Protesters unhappy at the lack of a decision in the assassination example march outside the justice centre in Boulder, Colorado, in 1999. Photograph: Reuters
So Patsy, in particular, was shocked by the negative public reaction to the pageant photos after her daughters slaying. One newscaster said the six-year-old resembled a hooker. Fairly much only pageant photos of JonBent were used in the media, even though she had only been in nine pageantries. There was a definite intimation in the now-hysterical media coverage that to put your child in a beauty pageant was weird, unnatural and sexually suspect. JonBent was simultaneously deified as a photogenic angel and vilified as small children temptress, and her parents were criticised for fetishising her looks, while the public and media did precisely the same thing themselves. What I find on the pageant video you dont do that to a six-year-old, JonBents former dance teacher, Kit Andrew, says in Perfect Murder, Perfect Town.
But there is an alternative way of looking at the pageantries. Child beauty contestants, while unusual in Colorado, are scarcely unknown in the US. Thousands of pageantries still take place every year, and no one is saying every mother involved is a potential killer. In fact, far from incriminating the Ramseys, the pageantry photos could be seen as almost exonerating them: it could very easily to believe that the pageants brought JonBent to the attention of a local paedophile, and several have since been suspected, but never charged.
John and Patsys general demeanor was also deemed suspicious by the police, the media and the public. The Ramseys didnt appear to behave the way mothers in this situation are supposed to behave. They didnt cling together and constantly consolation and reassure each other, John Douglas writes in The Instances That Haunt Us.
But John and Patsy were, they write themselves, in shock and medicated so we could function for weeks after the murder. So to judge how they spoke, looked and interacted as being indicative of something was not really fair. But this is what happens to every mother who loses a child in a high-profile lawsuit: their behaviour is scrutinised for clues.
When a parent loses a child, the most natural human reaction is sympathy. But that is not what many feel for parents in high-profile suits. When Madeleine McCann went missing in 2007, her parent, Gerry, and including with regard to her mom, Kate, is commonly criticised: Gerry, some sniped, was too articulated and Kate seemed too pretty. What kind of mom sets on eye darknes when her daughter is missing? Kerry Needham was dismissed as a feckless teenage mom when her baby son, Ben, went missing on Kos in 1991. When two-year-old Lane Graves was killed by an alligator at Disney World in a freak accident earlier this year, parenting chat sites were inundated with people criticising the mothers for letting a little boy play near the water in the evening, as though that were unusual on a Florida holiday.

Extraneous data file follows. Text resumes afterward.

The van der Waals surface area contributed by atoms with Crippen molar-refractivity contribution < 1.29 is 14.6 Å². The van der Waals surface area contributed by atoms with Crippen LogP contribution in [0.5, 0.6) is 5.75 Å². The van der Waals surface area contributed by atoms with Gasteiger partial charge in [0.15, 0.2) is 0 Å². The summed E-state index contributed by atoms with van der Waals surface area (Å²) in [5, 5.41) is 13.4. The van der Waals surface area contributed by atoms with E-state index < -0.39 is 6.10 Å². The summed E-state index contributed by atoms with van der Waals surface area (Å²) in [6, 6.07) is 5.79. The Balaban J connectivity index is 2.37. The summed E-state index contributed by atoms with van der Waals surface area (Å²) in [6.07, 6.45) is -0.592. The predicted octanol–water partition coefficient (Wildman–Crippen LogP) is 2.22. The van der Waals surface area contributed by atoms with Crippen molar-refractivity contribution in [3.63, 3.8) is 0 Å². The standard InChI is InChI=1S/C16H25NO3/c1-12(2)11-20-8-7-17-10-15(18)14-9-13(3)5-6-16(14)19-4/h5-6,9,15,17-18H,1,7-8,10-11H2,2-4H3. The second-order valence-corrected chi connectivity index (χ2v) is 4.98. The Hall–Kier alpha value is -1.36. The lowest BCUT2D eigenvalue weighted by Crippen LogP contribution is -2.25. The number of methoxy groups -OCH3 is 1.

Parent-blaming is all-too-common these days, and usually the point is to construct other parents feel better about their own parenting abilities. But in cases such as that of JonBent, something else is going on. By demonising mothers who have suffered a terrible trauma, the rest of us can reassure ourselves that they are different from us: those mothers are flawed, even evil, and we are good and therefore most children will never go missing in Kos, in Praia de Luz, from our house in the middle of the night like theirs did. The rush to blame JonBents parents can also be partly put down to the public needing to reassure themselves that, contrary to what the Ramseys told, murderers dont break into houses and slaying children where they should be most safe. That only happens when the parents themselves are killers. And yet.
Brennan tells: In 2000, I wrote a piece that ran in the Dallas Morning News pointing out that, nine months after this crime, someone transgressed into a house near the Ramsey house and was in the process of assaulting a nine-year-old girl in the middle of the night and was chased out by her mother. The girl went to the same dance studio as JonBent. The police said they believed it had no connection to the Ramsey case.
After used to describe the case for 20 years, Brennan says he has come to believe the family werent involved: If you look at the autopsy photographs and you ensure the deep furrow in her neck created by that ligature, you see a tremendous amount of force was employed. That does not suggest staging to me the person who did it, meant it. But the Ramseys have nothing in their background to suggest that this level of evil dwelled in their hearts, he says. But this theory, like the ones about whether the Ramseys behaved how they were supposed to, relies on imagining how we would behave if most children had been killed, or if we had killed them accidentally. But no one can do that accurately. And anyway, its irrelevant, since the case is about the Ramseys , not anyone else.
It is entirely possible JonBent was killed by a member of their own families. It is also very likely the instance will never be solved: Patsy has since succumbed and the suit gets colder every year. The ghoulish hysteria around her slaying has lasted more than three times longer than JonBents life did. Ive covered lots of big stories: the Challenger, general elections. But this it is something that Im thinking about all the time, says Brennan. It is an impossibly complex, apparently unsolvable riddle. It is also the death of small children, killed with shocking brutality. But its hard to see the truth beneath the schlock.
The Killing of JonBent: Her Father Speaks, 9pm, 11 December, Crime and Investigation; Who Killed JonBent? Lifetime Movie, 10 pm, 18 December; The Case of JonBent Ramsey, 22 December, More4